Her plum eyes lifted to the night sky, the sirens blaring continuously. Large vessels emerged from hyperspace. Tears blurred her vision, and she turned back to the enormous yet lanky beast. Their kingdom didn’t have any kind of military force to combat enemies from the sky. “Can you not fight them? Our lasers are not meant for war.”

“Just as I am not.”

“What would you have me do?” she hoarsely cried. The administration regarded her as still a child. She was nothing more than the face for the crown to sit on. She had no real experience with ruling.

His eight eyes winked out of turn, and he stretched out his wings in preparation for flight. “The only thing you can do. Save yourself.”

Coffee Mishaps (Pt. 2)

The continuing saga of Thornne, Rosalee, and Hyalus…. 

A familiar knock rapped on the door of the closed coffee shop.

Thornne’s head shot up from inspecting her still neon pink tattoos. “Don’t you dare open that door. I mean it. Don’t let him in. Don’t you dare do it.”

Rosalee scrunched her nose. “Oh, please. He’s not going to make fun of you.”

She grimaced. “I know. That’s why I don’t want you to let him in. It would be more humiliating to have him fawn over me than criticize me.”

The modern magic user waved a hand as she glided to the front door. “Hey, Hyalus. Please come in. I locked the door only a few minutes ago, and I still need to finish cleaning up, so I’ll be here for awhile.”

The man with the glass right arm smiled and entered, looking around the empty coffee shop. “How’s business going for you, Rosie?”

“It’s been great. A lot of repeat customers, which has been increasing word-of-mouth. And I promise, no addicting or mind control potions slipped into my drinks.” Her salmon eyes studied the bar stool that just had a patron. “So what brings you by?”

Hyalus ran his hand through his black hair. “Oh, I just wanted to wish Thornne a happy birthday. She wasn’t at her house, and I saw Mr. Sexy in the parking lot, so I thought I’d try here.”

Her eyes narrowed. “It’s her birthday…?” But she soon straightened. “You know what, Hy, take a seat, and I’ll go get the birthday girl. Enjoy that drink on the counter.” With a short smile, she ducked into the back room behind the counter. “Thornne, are you in here?”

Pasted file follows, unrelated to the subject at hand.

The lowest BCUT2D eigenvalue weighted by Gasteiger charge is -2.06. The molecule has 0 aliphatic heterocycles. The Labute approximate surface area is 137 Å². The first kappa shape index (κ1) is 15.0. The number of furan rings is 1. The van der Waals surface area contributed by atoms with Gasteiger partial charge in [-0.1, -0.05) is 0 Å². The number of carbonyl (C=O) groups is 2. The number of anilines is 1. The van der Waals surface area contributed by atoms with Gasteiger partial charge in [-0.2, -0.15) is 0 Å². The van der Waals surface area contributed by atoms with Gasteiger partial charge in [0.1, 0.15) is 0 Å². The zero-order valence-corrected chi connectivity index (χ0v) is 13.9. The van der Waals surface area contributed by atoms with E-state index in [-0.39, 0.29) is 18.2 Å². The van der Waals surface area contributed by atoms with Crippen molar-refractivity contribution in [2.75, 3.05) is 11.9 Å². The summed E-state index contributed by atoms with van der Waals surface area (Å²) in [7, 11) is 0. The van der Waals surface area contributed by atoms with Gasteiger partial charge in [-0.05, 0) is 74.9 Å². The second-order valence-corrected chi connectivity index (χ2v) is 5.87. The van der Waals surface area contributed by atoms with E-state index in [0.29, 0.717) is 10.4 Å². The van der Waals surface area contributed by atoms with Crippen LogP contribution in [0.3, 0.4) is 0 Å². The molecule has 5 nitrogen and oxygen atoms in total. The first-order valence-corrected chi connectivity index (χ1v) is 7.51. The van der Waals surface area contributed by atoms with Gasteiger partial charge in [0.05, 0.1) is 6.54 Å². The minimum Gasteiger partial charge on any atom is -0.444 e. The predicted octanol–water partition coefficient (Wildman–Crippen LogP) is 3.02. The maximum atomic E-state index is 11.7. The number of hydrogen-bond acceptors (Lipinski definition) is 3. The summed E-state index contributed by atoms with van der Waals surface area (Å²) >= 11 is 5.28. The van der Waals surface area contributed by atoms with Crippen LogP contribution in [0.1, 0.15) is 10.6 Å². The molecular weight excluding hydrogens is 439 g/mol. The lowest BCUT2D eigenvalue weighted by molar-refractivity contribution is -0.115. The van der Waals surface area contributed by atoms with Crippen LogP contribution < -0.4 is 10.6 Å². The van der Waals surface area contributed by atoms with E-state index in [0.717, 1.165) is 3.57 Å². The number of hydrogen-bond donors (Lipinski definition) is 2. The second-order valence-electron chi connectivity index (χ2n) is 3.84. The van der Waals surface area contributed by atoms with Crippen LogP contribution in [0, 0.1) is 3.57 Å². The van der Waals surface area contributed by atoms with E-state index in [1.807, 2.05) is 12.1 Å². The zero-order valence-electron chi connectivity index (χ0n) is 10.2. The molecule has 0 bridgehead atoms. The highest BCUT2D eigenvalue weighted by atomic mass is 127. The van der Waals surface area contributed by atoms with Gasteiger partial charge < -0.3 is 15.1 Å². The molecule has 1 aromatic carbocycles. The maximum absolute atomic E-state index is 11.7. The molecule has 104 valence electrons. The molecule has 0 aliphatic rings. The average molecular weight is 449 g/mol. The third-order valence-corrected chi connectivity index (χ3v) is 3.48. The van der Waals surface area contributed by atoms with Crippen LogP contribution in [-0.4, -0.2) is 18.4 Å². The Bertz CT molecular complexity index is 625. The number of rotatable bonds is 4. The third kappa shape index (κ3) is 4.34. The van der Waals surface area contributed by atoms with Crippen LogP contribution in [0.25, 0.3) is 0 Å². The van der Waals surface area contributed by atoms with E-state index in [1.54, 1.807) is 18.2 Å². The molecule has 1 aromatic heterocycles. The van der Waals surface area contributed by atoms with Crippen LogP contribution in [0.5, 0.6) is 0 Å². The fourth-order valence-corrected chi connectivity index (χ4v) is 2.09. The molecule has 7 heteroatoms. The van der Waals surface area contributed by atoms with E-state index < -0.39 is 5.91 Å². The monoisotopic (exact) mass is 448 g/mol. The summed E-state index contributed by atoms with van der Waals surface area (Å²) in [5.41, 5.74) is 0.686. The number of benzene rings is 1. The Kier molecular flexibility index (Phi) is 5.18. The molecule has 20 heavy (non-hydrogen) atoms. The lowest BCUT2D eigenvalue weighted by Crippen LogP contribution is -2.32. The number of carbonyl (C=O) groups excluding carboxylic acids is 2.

The woman with lime green hair had wide eyes searching the preparation space filled with vials, potions, and ingredients. “Rose, we need to talk. Are you…a witch?”

Rosalee sighed. “We don’t use the ‘w’ word here. And to answer your question, no. Even though I don’t know why it would change our relationship if I was. My magic is in my blood, and I channel it through coffee. I’m more of a…beverage sorcereress. How does Hylaus know today’s your birthday, and I don’t?”

Thornne sighed. “Get this pink off me, and I’ll tell you.”

“Have you tried your shapeshifting abilities to make it look black?”

“What do you think I’ve been doing for the past hour?”

The mage rose a dark brow. “I’ll get something to try to help. How does he know your birthday and not your best friend?” She went to a shelf full of partially used containers and grabbed an empty mug.

Thornne waved a hand. “It’s from our government experiment days. Dad always had to parade me around on my birthday like I was some type of god. I hated it. But I’ve always hated both of my parents.”

Rosalee handed her a concoction. “Oh, that’s right. I got out before you and Hyalus were acquired.”

She paused while downing the drink. “Say what?”

“Nothing! How you feeling?”

Thornne squinted an eye. “Why?”

“No reason. What’s your favorite color?”

“Lime green.”

“Your first love?”

“Mr. Sexy.” Thornne stumbled a bit. “What is this?”